During the second stage, the post-conflict state’s responsibilities shift. The post-conflict state must retain its watchdog role vis-à-vis the external power; flag programs that can be seen to be divisive or unsustainable locally; reward and protect public servants who operate in the best interest of the population as a whole, not a sub-group; and begin to take a leadership role in crafting and planning an agenda for state action. If the purpose of this middle stage is for the external power to partner with the host nation to allow it to begin to take ownership of the state again on behalf of its population while developing the capacity needed to actually take over the reigns of government, then this stage of post-conflict reconstruction should center on the host nation taking control of governing decisions in the five areas of statehood, even if the external power is still needed for help with implementation.
This second stage is the trickiest of the transition. First, it is here that all actors can expect the largest conflicts to erupt. The host nation is beginning to express its own vision for the state at the same time the external power is in the middle of its own agenda for rebuilding state institutions. The host nation still needs the external power for the state to run and the external power requires host nation assistance in crafting programs that will last past the point when external actors leave. Disagreements are the natural result of these shifting agendas, power dynamics, and mutual dependencies. For the host nation, the key is to remain sufficiently connected to the population to be able to serve as its voice to the external power and sufficiently committed to the pursuit of positive sovereignty to weather the changes that are required during capacity building.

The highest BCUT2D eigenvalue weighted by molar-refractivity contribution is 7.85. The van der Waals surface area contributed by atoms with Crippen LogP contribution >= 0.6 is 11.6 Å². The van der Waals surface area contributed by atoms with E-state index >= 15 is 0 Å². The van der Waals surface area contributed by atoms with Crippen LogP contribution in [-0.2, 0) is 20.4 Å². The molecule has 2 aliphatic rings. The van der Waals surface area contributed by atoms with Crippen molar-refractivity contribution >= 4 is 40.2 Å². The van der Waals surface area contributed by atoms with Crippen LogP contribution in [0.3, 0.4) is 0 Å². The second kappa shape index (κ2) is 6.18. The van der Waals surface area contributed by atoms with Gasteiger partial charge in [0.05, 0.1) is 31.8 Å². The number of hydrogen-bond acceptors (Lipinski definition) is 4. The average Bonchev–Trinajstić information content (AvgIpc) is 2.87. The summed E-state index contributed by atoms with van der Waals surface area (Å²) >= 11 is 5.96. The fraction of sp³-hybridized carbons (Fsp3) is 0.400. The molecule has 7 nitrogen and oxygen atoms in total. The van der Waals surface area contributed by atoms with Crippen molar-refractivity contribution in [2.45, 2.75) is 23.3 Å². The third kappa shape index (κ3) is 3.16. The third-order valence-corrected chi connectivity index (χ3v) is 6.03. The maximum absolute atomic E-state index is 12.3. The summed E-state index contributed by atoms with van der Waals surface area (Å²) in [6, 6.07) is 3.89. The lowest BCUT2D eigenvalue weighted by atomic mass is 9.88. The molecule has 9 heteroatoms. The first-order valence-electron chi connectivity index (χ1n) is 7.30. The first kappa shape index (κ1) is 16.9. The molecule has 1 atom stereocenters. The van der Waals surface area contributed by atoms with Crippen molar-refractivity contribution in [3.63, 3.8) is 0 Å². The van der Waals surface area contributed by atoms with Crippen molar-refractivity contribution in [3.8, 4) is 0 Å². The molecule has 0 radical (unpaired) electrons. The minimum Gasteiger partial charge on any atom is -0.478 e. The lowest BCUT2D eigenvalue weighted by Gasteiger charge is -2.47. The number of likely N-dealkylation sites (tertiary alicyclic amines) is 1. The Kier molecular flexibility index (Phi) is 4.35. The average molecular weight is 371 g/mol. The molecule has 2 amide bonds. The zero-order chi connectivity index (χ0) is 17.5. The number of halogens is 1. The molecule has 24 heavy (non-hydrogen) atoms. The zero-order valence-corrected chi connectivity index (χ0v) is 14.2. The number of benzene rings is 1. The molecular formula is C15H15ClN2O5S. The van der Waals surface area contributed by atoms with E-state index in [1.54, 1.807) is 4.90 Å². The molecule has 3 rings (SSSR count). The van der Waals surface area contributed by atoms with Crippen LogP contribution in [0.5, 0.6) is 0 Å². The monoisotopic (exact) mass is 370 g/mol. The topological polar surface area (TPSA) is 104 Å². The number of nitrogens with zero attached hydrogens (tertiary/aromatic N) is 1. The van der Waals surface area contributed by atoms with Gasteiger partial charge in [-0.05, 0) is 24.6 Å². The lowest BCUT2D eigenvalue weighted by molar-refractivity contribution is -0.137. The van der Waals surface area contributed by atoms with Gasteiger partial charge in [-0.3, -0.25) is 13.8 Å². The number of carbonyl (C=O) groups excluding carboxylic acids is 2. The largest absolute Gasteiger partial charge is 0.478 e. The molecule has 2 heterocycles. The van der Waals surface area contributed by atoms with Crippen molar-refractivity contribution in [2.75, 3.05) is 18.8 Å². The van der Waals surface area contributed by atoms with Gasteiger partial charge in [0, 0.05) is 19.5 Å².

Second, while the post-conflict state must necessarily rely on the external power for providing those basic services it cannot, it must also work to ensure that it does not become dependent on the external actor for these services indefinitely. Michael Walzer is clear (and persuasive) on this point when he writes, “a government that receives economic and technical aid, military supply, strategic and tactical advice, and is still unable to reduce its subjects to obedience, is clearly an illegitimate government. Whether legitimacy is defined sociologically or morally, such a government fails to meet the most minimal standards. One wonders how it survives at all. It must be the case that it survives because of the outside help it receives and for no other, local reasons” (Walzer 2006, 99).